No one is declaring that everyone has to read things that they believe are contrary to their personal ethics, morals, or beliefs. If they want to protect their children, parents, etc. from reading certain materials, they need to police this themselves in some way. What the ALA, the Constitution and others are saying is that no one has the right to tell me what not to read. The censorship of any intellectual freedom or discourse is anathema to ensuring that freedom continues for all.

Here is the list of the "Ten Most Challenged" books of 2004. As you'll note, some of them have been around for many years. This is the first year that the Harry Potter books have not been on the list - nor is Tom Sawyer! Have you read any of them?

"The Chocolate War" for sexual content, offensive language, religious viewpoint, being unsuited to age group and violence

"Fallen Angels" by Walter Dean Myers, for racism, offensive language and violence

"Arming America: The Origins of a National Gun Culture" by Michael A. Bellesiles, for inaccuracy and political viewpoint

Captain Underpants series by Dav Pilkey, for offensive language and modeling bad behavior

"The Perks of Being a Wallflower" by Stephen Chbosky, for homosexuality, sexual content and offensive language

"What My Mother Doesn't Know" by Sonya Sones, for sexual content and offensive language

"In the Night Kitchen" by Maurice Sendak, for nudity and offensive language

"King & King" by Linda de Haan and Stern Nijland, for homosexuality

"I Know Why the Caged Bird Sings" by Maya Angelou, for racism, homosexuality, sexual content, offensive language and unsuited to age group

"Of Mice and Men" by John Steinbeck, for racism, offensive language and violence

“Don't join the book burners . . . .”Dwight D. Eisenhower, President of the United States, 1953–1961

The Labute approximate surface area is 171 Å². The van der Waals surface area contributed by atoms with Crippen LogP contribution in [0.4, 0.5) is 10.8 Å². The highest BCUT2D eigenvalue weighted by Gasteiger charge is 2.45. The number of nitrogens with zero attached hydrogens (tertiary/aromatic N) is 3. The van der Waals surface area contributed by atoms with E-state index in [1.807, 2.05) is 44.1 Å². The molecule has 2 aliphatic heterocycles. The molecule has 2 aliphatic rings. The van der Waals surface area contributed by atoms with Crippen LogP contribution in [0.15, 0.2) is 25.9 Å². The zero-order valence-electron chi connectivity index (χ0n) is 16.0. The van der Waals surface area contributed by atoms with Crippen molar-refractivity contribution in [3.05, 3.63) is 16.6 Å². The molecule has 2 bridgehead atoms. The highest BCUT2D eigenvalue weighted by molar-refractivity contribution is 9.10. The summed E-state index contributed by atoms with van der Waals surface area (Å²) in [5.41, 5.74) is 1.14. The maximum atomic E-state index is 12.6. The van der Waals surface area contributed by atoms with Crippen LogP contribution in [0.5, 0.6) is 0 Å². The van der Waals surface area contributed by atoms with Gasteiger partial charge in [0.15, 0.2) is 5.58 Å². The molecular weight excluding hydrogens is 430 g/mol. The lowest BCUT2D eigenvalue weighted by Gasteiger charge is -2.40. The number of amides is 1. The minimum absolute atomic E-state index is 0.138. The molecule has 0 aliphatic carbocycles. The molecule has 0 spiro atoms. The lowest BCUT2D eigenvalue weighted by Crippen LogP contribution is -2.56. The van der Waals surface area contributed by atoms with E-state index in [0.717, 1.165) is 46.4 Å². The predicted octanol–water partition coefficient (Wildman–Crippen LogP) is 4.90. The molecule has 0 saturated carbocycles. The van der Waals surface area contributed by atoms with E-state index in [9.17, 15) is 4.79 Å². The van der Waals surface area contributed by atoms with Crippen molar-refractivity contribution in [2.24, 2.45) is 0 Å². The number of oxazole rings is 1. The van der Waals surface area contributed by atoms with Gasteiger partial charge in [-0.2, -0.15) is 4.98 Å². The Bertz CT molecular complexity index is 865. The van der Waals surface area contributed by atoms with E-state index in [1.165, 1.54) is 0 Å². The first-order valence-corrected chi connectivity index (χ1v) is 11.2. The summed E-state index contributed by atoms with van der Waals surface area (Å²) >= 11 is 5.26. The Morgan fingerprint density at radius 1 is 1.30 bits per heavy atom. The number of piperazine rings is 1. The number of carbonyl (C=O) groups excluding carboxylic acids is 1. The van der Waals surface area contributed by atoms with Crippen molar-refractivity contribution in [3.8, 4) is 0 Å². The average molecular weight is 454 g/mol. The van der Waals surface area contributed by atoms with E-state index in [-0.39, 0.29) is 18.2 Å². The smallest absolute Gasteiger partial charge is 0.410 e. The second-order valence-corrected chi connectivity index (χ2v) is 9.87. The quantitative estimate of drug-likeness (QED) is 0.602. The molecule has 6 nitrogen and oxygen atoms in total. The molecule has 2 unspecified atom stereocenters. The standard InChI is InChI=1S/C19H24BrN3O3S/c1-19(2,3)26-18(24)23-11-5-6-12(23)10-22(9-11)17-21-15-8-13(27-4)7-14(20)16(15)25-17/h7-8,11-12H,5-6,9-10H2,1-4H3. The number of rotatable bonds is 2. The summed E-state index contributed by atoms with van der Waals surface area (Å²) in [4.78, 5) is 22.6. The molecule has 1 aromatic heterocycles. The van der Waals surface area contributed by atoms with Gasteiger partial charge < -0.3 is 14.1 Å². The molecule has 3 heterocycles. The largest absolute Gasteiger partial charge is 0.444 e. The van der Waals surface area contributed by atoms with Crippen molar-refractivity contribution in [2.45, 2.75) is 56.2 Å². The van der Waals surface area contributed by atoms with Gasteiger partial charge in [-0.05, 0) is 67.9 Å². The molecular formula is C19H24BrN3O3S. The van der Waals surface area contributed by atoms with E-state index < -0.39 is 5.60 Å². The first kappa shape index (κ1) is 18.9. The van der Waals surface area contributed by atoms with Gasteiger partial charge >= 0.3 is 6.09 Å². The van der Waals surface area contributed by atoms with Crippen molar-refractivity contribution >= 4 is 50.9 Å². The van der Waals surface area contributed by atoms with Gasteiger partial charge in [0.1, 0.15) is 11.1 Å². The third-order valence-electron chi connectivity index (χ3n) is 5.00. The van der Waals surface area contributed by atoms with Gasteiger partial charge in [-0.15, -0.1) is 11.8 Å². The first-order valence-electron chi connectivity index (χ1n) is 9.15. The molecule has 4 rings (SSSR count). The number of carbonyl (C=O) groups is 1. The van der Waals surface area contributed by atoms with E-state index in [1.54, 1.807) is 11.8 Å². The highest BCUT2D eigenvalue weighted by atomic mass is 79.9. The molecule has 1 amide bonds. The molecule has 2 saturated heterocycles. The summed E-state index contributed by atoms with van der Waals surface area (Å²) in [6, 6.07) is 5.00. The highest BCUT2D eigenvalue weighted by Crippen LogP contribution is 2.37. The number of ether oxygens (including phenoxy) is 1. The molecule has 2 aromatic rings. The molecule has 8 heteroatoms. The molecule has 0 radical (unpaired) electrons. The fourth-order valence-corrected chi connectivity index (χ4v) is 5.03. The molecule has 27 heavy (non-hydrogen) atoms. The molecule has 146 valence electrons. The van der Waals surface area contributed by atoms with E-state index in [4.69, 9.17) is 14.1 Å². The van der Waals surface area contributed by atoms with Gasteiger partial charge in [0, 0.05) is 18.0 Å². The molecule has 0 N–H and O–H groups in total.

Nazi Book Burning

Banned books web_bookmark

25 September 2005

going up...

Space Elevator

Stairway to heaven www.telegraph.co.uk

This is has been around for awhile but is getting press all of a sudden. It is the stuff that pure science fiction is made of. Yet is closer to reality than is imagined.

i'm ready to go...

13 September 2005

be afraid.... be very, very afraid... part IV

cosmiciguana.com posts this with links:



"Amid increasing tension between the United States and Iran over Tehran's nuclear program, and growing concern about overstretched U.S. ground forces, the George W. Bush administration is moving steadily toward adopting the preemptive use of nuclear weapons against non-nuclear states as an integral part of its global military strategy..." [*]

God, this is horrible. We are becoming everything we hate including nuclear aggressors. And can you imagine history's judgement to a nuclear attack based on Iraq style phony intelligence?

iguana also reports that the Russians are pissed! I would be too! ...and am.

My father and uncles fought WWII under the promise that freedom and liberty would be for everyone in the world away from fascists and nazis and other despots. They went through the Cold War and the threat of nuclear attack. They thought that everything they fought for could be wiped out with the push of a button. They were relieved when the threat was lessened and the US and USSR, and consequently Russia, agreed to dismantle their nuclear weapons. Beginning with Reagan, continuing with GH Bush and Clinton, the US and Russia continued on this course.

Now George W has reversed what has taken years of building trust and working together and put the skids on the hope for any kind of peace in the world. From his fiasco in Iraq, to his blundering in Lousiana, to the debacle that Bolton is causing at the UN, to threatening Iran with pre-emptive nuclear strikes or UN sanctions at the least, he has done things that could move the Nuclear Doomsday Clock closer to midnight than its present 7 minutes. [The clock has been at 7 minutes since March 2002!]